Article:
Multiple Sclerosis Specialist

Sharisse Stephenson, MD -  - Neurologist

Neurological Associates of North Texas

Sharisse Stephenson, MD

Neurologist located in Dallas, TX

Multiple sclerosis can occur at any age, but it’s often diagnosed around the young age of 30. Early treatment provided by Sharisse Stephenson, MD, at Neurological Associates of North Texas can improve your quality of life and help keep symptoms in remission. If you’re concerned about symptoms such as vision loss and numbness or weakness in your legs, call the office in Dallas, Texas, or use online booking to schedule an appointment.

Multiple Sclerosis Q & A

What is multiple sclerosis?

Multiple sclerosis is a neurodegenerative disease that occurs when your immune system attacks the myelin sheath, which covers nerves. The myelin sheath protects nerves and enhances the transmission of electrical impulses. When it’s damaged, it disrupts normal communication between your brain and the rest of your body. Over time, the nerves become permanently damaged.

Multiple sclerosis typically occurs between the ages of 15-45, but it can appear at any age. On average, women are diagnosed at the age of 29, while men are diagnosed at 31. Women have double the risk of developing the disease compared with men.

What symptoms develop due to multiple sclerosis?

The symptoms you develop depend on the nerves affected by the disease and the extent of the damage.

In many patients, the earliest symptoms affect their eyes. You may experience:

  • Optic neuritis (inflamed optic nerve) causing painful vision loss
  • Partial or complete vision loss
  • Pain during eye movement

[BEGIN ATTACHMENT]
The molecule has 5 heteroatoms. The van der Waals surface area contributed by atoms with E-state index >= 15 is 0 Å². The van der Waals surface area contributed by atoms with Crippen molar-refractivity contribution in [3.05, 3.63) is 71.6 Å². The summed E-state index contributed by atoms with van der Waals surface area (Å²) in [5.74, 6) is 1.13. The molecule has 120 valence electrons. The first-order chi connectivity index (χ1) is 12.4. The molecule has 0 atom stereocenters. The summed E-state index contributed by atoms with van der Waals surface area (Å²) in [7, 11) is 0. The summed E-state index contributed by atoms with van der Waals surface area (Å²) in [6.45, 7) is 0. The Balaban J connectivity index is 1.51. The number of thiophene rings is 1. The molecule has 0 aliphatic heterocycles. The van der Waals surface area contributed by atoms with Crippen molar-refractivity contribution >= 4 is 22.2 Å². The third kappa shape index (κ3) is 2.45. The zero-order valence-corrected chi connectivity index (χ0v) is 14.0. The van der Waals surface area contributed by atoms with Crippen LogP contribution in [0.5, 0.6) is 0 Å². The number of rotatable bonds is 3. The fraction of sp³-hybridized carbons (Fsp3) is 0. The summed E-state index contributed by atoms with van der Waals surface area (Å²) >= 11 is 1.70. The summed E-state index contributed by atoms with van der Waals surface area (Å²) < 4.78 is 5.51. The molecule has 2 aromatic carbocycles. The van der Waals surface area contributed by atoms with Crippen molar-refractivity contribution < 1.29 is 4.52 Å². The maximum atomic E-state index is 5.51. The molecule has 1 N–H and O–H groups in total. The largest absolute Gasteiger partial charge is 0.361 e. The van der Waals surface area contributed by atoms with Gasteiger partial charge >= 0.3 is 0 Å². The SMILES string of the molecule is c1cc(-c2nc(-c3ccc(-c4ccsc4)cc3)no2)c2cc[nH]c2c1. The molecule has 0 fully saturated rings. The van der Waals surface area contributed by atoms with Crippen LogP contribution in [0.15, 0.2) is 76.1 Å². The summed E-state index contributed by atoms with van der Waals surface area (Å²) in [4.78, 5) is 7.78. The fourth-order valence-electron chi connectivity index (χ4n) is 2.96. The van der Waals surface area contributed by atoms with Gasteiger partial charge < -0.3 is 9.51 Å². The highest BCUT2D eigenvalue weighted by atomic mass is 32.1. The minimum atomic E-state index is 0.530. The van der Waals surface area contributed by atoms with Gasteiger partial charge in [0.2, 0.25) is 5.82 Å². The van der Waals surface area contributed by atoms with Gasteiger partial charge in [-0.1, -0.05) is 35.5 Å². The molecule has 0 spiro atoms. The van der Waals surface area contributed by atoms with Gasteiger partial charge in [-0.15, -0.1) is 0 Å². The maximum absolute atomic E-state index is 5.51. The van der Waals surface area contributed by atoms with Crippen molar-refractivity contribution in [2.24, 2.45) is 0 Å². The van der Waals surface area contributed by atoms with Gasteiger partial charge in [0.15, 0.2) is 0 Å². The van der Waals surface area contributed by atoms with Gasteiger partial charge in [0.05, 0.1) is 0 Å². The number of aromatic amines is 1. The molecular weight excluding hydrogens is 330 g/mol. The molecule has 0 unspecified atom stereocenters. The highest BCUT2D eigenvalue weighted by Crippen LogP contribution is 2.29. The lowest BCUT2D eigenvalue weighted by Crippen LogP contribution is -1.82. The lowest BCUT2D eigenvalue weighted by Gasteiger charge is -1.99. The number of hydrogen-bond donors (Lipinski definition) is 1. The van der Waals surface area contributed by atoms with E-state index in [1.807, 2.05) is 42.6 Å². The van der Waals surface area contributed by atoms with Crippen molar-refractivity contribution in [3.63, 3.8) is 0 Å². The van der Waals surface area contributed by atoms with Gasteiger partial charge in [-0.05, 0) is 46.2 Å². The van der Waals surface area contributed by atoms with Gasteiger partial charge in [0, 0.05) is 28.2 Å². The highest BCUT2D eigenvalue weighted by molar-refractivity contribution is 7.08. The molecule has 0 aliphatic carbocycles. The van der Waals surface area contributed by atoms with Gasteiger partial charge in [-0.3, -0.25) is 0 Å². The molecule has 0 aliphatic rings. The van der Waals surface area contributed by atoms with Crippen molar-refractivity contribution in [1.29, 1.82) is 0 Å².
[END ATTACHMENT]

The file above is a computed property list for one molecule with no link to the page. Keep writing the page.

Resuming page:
• Double vision

Other multiple sclerosis symptoms include:

  • Numbness or weakness in one or more limbs (usually on one side of the body)
  • Tingling or pain in various areas of your body
  • Electric-shock sensations during neck movements
  • Lack of coordination or unsteady gait
  • Slurred speech
  • Tremors
  • Fatigue

Most patients with multiple sclerosis experience periods of symptoms, followed by quiet periods of remission that may last months or years before another relapse.

About 60-70% of patients with relapsing-remitting disease eventually develop a steady progression of symptoms, a condition called secondary-progressive multiple sclerosis.

Some patients have a steady progression of symptoms without relapses. This is called primary-progressive multiple sclerosis.

How is multiple sclerosis diagnosed and treated?

Dr. Stephenson performs a complete neurological exam and may order other diagnostic tests such as a brain MRI or evoked potential tests to evaluate how quickly electrical signals travel through nerve pathways.

Since there’s no cure for multiple sclerosis, Dr. Stephenson prescribes one of the many possible medications that help to speed your recovery from attacks, slow disease progression, and manage your symptoms.

Many patients also benefit from physical therapy to stretch and strengthen muscles or occupational therapy to learn how to perform daily tasks despite limited movement.

If you need an evaluation or treatment for multiple sclerosis, call Neurological Associates of North Texas or book an appointment online.